Editorial: Next step in Mueller probe: Full disclosure
Special counsel Robert Mueller has submitted his long-awaited report into allegations that President Donald Trump had “conspired or colluded” with Russia to win the 2016 presidential election and whether he had obstructed justice during the investigation. Trump claimed victory. His opponents said things were not that clear cut.
So this matter is not over and settled as the 2020 election cycle begins. It has merely moved into another round.
Mueller did not release his report to the public. He submitted it to Attorney General William Barr, who released a four-page summary. According to Barr, Mueller found no evidence to support a charge of collusion. As for obstruction of justice, Mueller’s report gave evidence for and against a recommendation and left the decision to Barr.
Barr’s letter said he and Deputy Attorney General Rod Rosenstein reviewed the evidence Mueller gave them and decided it was “not sufficient to establish that the President committed an obstruction-of-justice offense.”
Barr was nominated by Trump for the attorney general’s post in December. Rosenstein appointed Mueller in May 2017 and oversaw much of his work.
The president’s critics did not get the smoking gun they yearned for, but that does not mean they are walking slowly with their heads bowed and meekly asking forgiveness from the president’s supporters. The president’s supporters are claiming victory, of course.
Now it’s time for Barr and the other appropriate officials to go through the report, redact what by law must be redacted, and make the Mueller report public. Taxpayers have invested more than two years and $20 million into this effort that has so far produced, according to CNN, 199 overall criminal indictments, 37 people and entities charged, seven people pleading guilty, one person convicted at trial and five people sentenced to prison. The investigation did not result in or recommend any criminal charges against the president or his family members.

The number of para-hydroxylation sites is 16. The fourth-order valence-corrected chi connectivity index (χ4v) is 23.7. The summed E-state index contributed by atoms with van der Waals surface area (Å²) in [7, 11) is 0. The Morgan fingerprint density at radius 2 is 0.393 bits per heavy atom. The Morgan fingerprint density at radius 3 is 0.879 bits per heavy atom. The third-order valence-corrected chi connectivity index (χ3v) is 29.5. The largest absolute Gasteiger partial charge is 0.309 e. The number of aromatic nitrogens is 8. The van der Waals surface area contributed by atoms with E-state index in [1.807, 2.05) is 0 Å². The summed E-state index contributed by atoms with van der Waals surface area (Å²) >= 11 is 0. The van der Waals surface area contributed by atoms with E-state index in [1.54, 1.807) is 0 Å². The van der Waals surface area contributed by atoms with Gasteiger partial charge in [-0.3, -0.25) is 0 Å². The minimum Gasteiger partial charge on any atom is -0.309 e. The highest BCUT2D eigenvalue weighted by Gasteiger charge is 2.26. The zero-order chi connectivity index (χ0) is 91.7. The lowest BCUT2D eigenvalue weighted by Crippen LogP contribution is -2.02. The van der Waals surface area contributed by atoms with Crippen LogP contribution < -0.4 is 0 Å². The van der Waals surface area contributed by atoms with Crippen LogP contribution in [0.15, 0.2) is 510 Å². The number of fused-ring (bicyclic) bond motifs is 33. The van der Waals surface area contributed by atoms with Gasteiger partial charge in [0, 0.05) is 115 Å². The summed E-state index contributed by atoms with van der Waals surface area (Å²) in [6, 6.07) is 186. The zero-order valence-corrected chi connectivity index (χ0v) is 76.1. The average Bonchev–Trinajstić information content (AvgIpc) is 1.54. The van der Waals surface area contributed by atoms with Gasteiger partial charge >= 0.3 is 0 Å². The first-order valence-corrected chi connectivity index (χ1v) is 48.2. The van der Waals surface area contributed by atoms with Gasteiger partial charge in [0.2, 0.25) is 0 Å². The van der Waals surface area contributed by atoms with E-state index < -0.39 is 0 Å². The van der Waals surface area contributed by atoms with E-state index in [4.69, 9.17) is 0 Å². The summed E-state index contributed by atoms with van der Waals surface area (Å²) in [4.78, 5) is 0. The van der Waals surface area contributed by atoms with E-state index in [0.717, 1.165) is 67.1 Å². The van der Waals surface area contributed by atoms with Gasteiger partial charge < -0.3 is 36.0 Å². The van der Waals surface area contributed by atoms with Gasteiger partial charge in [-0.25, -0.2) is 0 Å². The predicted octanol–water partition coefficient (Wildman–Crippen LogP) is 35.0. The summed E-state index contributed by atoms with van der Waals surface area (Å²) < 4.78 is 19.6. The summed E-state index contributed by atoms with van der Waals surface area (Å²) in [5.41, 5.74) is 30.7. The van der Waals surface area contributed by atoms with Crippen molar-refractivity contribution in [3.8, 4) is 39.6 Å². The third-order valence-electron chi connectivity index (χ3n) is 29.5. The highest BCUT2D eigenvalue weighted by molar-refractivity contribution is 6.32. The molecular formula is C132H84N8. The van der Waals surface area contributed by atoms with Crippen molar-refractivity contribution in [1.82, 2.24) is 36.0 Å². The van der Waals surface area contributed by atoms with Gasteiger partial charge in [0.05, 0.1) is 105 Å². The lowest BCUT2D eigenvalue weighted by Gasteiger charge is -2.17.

Barr himself said that is his plan.
“I am mindful of the public interest in this matter. For that reason, my goal and intent is to release as much of the Special Counsel’s report as I can consistent with applicable law, regulations, and Departmental policies,” he wrote.
When Barr releases the Mueller report, he should include the part that includes why Mueller, in Barr’s words, “ultimately determined not to make a traditional prosecutorial judgment” regarding obstruction of justice. Democrats in Congress have vowed to get that answer on the record.
One other thing in this whole affair should be considered. As with the Ken Starr investigation into then-President Bill Clinton two decades ago, the president and his family have so far escaped any criminal charges, but people lower in the chain of command weren’t so fortunate. Unless a person is extremely close to a sitting president, they can be a target of a special prosecutor. They can be squeezed for information and rack up thousands of dollars in legal bills while the president and his closest family and friends suffer no consequences. Or they can have their embarrassing moments brought to public light and for the rest of their lives be an easy punchline for a late-night comedian.
What sane person would want to work for a president or a presidential candidate under those circumstances?